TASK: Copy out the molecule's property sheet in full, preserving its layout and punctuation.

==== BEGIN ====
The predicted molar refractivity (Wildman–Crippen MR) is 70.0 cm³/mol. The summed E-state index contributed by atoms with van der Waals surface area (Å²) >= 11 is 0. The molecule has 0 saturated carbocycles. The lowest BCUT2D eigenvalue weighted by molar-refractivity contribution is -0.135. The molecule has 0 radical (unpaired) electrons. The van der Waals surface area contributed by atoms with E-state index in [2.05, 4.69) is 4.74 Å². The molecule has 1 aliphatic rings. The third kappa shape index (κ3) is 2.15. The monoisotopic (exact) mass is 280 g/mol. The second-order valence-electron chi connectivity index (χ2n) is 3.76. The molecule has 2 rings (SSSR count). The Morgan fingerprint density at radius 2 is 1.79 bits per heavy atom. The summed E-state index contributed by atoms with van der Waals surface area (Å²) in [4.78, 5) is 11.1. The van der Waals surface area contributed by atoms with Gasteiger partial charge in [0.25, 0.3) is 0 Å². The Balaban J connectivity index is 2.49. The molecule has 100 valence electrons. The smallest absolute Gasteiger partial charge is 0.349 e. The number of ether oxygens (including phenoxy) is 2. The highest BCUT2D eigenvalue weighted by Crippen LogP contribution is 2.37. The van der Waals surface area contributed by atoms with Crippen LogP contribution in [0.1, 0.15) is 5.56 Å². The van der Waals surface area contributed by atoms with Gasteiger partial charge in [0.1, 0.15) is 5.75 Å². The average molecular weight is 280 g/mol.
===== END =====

The predicted molar refractivity (Wildman–Crippen MR) is 70.0 cm³/mol. The summed E-state index contributed by atoms with van der Waals surface area (Å²) >= 11 is 0. The molecule has 0 saturated carbocycles. The lowest BCUT2D eigenvalue weighted by molar-refractivity contribution is -0.135. The molecule has 0 radical (unpaired) electrons. The van der Waals surface area contributed by atoms with E-state index in [2.05, 4.69) is 4.74 Å². The molecule has 1 aliphatic rings. The third kappa shape index (κ3) is 2.15. The monoisotopic (exact) mass is 280 g/mol. The second-order valence-electron chi connectivity index (χ2n) is 3.76. The molecule has 2 rings (SSSR count). The Morgan fingerprint density at radius 2 is 1.79 bits per heavy atom. The summed E-state index contributed by atoms with van der Waals surface area (Å²) in [4.78, 5) is 11.1. The van der Waals surface area contributed by atoms with Gasteiger partial charge in [0.25, 0.3) is 0 Å². The Balaban J connectivity index is 2.49. The molecule has 100 valence electrons. The smallest absolute Gasteiger partial charge is 0.349 e. The number of ether oxygens (including phenoxy) is 2. The highest BCUT2D eigenvalue weighted by Crippen LogP contribution is 2.37. The van der Waals surface area contributed by atoms with Crippen LogP contribution in [0.1, 0.15) is 5.56 Å². The van der Waals surface area contributed by atoms with Gasteiger partial charge in [0.1, 0.15) is 5.75 Å². The average molecular weight is 280 g/mol.